Korean hacker in front of digital datastream flag.

Elliptic’s probe links $100M Horizon bridge exploit to North Korean hackers

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Horizon Bridge, a cross-chain bridge linking the Harmony blockchain to other blockchains, lost $100 million to hackers on June 24. Digital currency security firm Elliptic has stated that there are strong indications the hack is the work of the North Korean hackers—the Lazarus Group.

According to a report Elliptic published, the methods used by the hackers in carrying out the hack and laundering the funds are reminiscent of other incidents that have been linked to the Pyongyang-sponsored group.

For one, the hack occurred on a cross-chain bridge and was perpetuated by compromising the cryptographic keys of a multi-signature wallet through a social engineering attack on members of the Harmony team.

The Lazarus Group is known to focus its attacks on blockchain projects in the Asia Pacific (APAC) region “perhaps for language reasons.” Elliptic says that while Harmony is U.S. based, many of its team members have links to the APAC region.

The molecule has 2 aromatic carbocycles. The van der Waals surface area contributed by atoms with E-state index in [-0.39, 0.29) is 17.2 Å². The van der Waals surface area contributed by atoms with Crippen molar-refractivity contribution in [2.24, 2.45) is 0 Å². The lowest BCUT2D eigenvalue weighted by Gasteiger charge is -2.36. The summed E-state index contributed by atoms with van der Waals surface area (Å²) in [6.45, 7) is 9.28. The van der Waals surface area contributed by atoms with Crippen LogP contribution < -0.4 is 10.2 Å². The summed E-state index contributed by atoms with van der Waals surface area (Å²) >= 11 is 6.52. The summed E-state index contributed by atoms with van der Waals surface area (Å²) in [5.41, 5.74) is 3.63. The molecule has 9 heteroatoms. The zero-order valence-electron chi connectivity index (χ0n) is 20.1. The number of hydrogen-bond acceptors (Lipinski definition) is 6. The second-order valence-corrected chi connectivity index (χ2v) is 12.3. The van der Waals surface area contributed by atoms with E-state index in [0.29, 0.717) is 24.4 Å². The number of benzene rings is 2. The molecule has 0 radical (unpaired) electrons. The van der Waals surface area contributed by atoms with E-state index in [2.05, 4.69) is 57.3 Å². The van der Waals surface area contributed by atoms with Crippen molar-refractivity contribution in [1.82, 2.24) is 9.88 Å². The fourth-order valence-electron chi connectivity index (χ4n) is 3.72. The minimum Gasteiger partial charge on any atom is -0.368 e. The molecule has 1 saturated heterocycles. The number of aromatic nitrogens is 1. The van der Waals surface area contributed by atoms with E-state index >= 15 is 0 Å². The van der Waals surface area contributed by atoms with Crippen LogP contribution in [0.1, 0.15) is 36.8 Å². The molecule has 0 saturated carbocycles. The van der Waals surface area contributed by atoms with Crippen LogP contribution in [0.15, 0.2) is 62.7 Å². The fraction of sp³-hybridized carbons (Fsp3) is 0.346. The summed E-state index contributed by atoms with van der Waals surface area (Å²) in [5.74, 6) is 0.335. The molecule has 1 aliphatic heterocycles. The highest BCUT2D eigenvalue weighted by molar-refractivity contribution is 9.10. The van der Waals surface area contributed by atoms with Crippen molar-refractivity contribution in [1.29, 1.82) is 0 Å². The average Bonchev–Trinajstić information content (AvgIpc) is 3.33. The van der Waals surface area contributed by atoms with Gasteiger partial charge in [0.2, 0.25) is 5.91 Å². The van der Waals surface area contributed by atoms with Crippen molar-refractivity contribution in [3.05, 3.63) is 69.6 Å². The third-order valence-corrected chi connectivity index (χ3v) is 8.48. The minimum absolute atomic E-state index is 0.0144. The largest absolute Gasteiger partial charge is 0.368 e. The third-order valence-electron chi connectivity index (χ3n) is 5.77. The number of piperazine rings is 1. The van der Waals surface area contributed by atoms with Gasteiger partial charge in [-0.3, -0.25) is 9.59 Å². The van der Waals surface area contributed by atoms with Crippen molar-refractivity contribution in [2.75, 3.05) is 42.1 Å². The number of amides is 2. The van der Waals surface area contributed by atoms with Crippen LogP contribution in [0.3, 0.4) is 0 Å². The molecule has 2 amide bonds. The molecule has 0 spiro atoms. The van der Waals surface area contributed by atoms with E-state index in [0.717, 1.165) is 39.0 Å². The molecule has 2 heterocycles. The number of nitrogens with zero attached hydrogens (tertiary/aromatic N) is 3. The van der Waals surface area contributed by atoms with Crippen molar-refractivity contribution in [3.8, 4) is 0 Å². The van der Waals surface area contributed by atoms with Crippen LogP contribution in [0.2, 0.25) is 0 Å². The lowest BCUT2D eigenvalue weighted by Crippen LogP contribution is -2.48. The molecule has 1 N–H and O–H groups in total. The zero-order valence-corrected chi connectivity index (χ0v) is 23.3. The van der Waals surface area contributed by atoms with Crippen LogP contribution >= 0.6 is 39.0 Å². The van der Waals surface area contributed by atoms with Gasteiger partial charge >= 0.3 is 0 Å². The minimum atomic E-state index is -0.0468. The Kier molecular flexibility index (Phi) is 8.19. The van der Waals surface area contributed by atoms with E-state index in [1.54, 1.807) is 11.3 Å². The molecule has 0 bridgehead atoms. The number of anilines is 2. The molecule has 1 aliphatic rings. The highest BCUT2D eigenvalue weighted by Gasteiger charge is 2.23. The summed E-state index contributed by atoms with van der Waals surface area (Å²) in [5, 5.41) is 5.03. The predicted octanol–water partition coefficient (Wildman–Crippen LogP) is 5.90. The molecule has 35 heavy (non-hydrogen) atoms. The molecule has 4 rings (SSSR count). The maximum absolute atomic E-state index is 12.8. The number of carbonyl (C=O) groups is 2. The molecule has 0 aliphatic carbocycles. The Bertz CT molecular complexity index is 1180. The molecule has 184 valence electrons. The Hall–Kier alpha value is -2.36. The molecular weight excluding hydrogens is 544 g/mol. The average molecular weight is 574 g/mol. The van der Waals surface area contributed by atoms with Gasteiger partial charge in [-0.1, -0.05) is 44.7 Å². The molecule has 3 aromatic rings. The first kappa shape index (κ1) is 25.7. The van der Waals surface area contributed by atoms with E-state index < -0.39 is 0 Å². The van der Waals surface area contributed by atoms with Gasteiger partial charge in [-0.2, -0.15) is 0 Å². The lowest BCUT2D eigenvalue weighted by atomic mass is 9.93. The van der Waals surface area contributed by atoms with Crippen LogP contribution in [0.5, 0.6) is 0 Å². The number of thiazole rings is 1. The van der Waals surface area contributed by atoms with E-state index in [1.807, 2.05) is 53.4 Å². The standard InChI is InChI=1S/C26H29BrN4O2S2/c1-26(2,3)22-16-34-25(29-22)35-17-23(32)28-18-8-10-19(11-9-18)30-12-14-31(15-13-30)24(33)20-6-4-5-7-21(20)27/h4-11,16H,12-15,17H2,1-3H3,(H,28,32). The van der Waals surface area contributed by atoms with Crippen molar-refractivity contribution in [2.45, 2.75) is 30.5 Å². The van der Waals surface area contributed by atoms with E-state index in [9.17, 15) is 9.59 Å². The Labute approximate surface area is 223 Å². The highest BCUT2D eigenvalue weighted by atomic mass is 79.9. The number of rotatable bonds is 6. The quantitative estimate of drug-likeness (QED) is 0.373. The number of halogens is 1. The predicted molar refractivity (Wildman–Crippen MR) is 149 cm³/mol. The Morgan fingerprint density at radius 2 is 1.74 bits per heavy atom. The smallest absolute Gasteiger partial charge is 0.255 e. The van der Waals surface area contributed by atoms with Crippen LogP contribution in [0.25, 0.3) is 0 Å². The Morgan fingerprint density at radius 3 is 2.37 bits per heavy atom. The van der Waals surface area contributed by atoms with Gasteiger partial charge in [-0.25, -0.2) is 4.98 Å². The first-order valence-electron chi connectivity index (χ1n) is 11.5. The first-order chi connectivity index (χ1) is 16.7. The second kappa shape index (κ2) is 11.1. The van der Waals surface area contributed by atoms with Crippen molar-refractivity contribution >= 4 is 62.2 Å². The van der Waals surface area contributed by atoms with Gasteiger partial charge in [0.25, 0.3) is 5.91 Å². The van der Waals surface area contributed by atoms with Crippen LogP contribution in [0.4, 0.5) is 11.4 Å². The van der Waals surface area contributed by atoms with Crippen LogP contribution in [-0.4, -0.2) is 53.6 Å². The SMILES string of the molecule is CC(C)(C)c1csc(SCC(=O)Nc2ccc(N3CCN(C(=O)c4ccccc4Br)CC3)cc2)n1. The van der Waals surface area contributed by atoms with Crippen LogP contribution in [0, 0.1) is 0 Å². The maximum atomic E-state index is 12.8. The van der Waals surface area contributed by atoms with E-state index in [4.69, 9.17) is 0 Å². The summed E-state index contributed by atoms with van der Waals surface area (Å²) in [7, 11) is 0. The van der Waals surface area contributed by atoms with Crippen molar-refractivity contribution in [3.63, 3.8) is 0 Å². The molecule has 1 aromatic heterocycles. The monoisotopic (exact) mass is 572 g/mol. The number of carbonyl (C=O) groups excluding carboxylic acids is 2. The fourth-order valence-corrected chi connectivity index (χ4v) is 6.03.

Similarly, the method adopted by the hackers to launder the stolen funds through Tornado Cash, a mixing tool, also points to the group. Deposits of the funds in Tornado cash have followed a regular pattern that indicates it is being carried out by an automated tool. The tool also tends to pause during nighttime hours in the APAC region.

“Although no single factor proves the involvement of Lazarus, in combination they suggest the group’s involvement,” Elliptic said.

Elliptic has traced the trail of the hacker’s Tornado Cash deposits using its Tornado demixing capability. So far, about $39 million (35,000 ETH) has been laundered by the hackers it found. However, Harmony is still not close to recovering its funds.

The growing notoriety of North Korean hackers

The North Korean Lazarus Group has also been found to be behind the industry-shaking $620 million Axie Infinity Ronin Bridge hack that occurred in March, according to the U.S. Treasury Department. Elliptic notes that the group may have earned as much as $2 billion from hacks over the years.

The group is not the only North Korean state-sponsored perpetrator of cyber crimes. According to a report by Reuters, several hacking consortiums are being sponsored by the rogue government, which uses the proceeds to fund its nuclear program.

In a recent notice, three U.S. Department—the departments of Justice, State, and the Treasury—warned tech and digital assets companies to be watchful as North Korean hackers were targeting them to apply for IT roles.

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